After the results of Europol’s investigation into match fixing in European football were announced today, German football faces one of the biggest threats to its newfound golden reputation. According to reports, some 70 games were subject to manipulation in German football from 2008 to 2011, with the majority taking place in the fourth divisions. 151 of the 425 individuals alleged to be linked to the widespread manipulation are said to be living in Germany. We take a timely look back at one of German football’s darkest hours – the Robert Hoyzer match fixing scandal of 2005.
Einbildung ist auch eine Bildung. The English translation of this proverb is usually “Such conceit knows no bounds”. In the case of Robert Hoyzer, it was the deceit, rather than the conceit, which stung German football so fiercely. A member of Hertha BSC and an official DFB referee since 2001, in early 2005 Hoyzer was accused – and convicted – of having fixed a number of games in the Regionalliga, the 2. Liga and the DFB Pokal.
In early January, four referees registered their suspicions of Hoyzer’s foul play with the DFB. Their main concern: the first round tie of the DFB Pokal between SC Paderborn and Hamburger SV, which had been played the previous August. It had been a cup upset for the history books. Regionalliga outfit Paderborn had overcome their top flight opposition 4-2, sending HSV out of the cup at the first hurdle, and leading to the dismissal of coach Klaus Toppmöller. The fairytale was void of moral, however. Hoyzer’s performance was laughable. Two penalty decisions and the questionable red card given to Emile Mpenza had the game marked as one of the most appalling displays of refereeing ever seen in professional football. Paderborn had been handed their upset on a plate by an apparently hapless official.
The reality was much harsher. As Hoyzer admitted on the 27th of January, the game had been fixed. Paderborn’s success was emptier than a Lance Armstrong promise; their glory had been ripped from them by football’s most dangerous cancer.
And how cancerous the corruption proved to be. The allegations against Hoyzer sparked the biggest match fixing scandal that German football had seen in its history. After bookmakers Oddset reported irregular betting patterns around the Paderborn game, and Hoyzer was discovered to have links with the Croatian Mafia, the story of one fixed match became the saga of an unprecedentedly powerful betting ring, and of nearly a dozen matches it had managed to influence. At the heart of this ring were Milan and Philip Šapina, the pair behind Berlin’s betting cafe Café King. Alongside Hoyzer, three Hertha BSC players and several other referees – of which only one, Dominik Marks, was convicted – were implicated in the scandal.
Hertha had lost another Pokal game 3-2 to third division side Eintracht Braunschweig. Among the three alleged players was Alexander Madlung, who scored an own goal – Eintracht’s winner – just moments after being substituted onto the field. While they were eventually cleared of match fixing allegations, their association with the Šapina brothers only fuelled the suspicions that the corruption was far more widespread than anybody could have anticipated.
Hoyzer was eventually sentenced to 29 months in prison, and was later forced to pay reparations of €126,000 to the DFB. His co-operation with the authorities led to the exposure and conviction of several others, including Marks, who was given an 18 month sentence. But the damage had been done.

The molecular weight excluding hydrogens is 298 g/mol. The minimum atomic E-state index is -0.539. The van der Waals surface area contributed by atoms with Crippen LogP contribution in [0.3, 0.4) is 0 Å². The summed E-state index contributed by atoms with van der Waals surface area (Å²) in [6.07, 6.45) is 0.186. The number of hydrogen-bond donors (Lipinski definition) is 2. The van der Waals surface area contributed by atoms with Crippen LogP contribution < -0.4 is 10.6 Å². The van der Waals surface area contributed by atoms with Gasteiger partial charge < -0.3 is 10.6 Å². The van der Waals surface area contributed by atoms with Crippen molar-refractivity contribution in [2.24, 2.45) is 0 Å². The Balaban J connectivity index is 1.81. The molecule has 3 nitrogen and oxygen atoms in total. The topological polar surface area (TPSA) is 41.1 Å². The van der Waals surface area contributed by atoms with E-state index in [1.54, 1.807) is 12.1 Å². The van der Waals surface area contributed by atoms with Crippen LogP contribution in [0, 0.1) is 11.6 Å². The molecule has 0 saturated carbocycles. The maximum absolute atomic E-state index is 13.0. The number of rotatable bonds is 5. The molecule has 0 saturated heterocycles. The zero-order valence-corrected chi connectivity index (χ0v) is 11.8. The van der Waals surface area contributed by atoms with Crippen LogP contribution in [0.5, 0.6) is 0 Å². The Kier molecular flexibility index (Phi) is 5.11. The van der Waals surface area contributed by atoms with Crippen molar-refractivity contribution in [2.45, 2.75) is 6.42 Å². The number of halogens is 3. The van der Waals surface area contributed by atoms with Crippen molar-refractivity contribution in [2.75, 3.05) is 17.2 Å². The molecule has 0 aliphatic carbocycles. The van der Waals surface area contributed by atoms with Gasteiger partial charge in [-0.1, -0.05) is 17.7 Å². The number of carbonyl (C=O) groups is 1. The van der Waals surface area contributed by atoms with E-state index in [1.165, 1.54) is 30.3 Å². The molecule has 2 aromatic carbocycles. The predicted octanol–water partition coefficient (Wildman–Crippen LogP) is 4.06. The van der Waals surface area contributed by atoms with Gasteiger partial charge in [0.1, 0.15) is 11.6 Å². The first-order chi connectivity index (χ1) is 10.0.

“I laughed myself to death watching the decisions he made [during the Paderborn game]” ex-Bundesliga and Premier League striker Fredi Bobic later opined, “but you think: it happens sometimes, referees have bad days. Then in hindsight, you think, bloody hell, he’s actually fixed it. And he did it quite well.”
That was the darkest element of Hoyzer’s corruption. Before his misdeeds came to light, it had been unthinkable that the highest level of German football could be tainted by manipulation – that it could be subject to criminal activity. Hoyzer’s case not only uncovered the extent of the corruption caused by match fixing, but also the manner in which such criminality destroys not only the integrity of the game, but also the lives and careers of individuals.
Fellow referee Juergen Jansen was dragged into the saga after allegations emerged that he had manipulated two games, a 2. Liga fixture between Dynamo Dresden and Unterhaching, and a Bundesliga tie between Freiburg and Kaiserslautern. Though he was eventually cleared, Jansen’s career as a top flight referee was left in tatters. While the investigation into the allegations against him was going on, he complained to the press of a “witch hunt”, and angrily recanted the bullying which his children had been subjected to as a result.
The fate of Klaus Toppmöller was similarly grim. The defeat against Paderborn was yet another low point in a turbulent 2004-5 season, and probably contributed significantly to his dismissal in October 2004. Since that time, he has taken on only one coaching role, as manager of the Georgian national team, a post from which he was dismissed in 2008.
As for Hoyzer himself, his was a career destroyed before it had even got going. Having now served his prison sentence, his lifetime ban from officiating professional football still stands. For the measly sum of a reported €67,000, he had sold his dignity and his livelihood.
No doubt today’s revelations are just the beginning. If the story of Hoyzer, Dominik Marks and the Šapina brothers is anything to go by, there will be a lot more twists and turns before the full extent of this latest betting scandal is revealed. For Germany, the shame of the Hoyzer case was eventually eclipsed by the success of the 2006 World Cup, but if the current case proves to be as messy as its predecessors, it could be a long, dark road back for European football.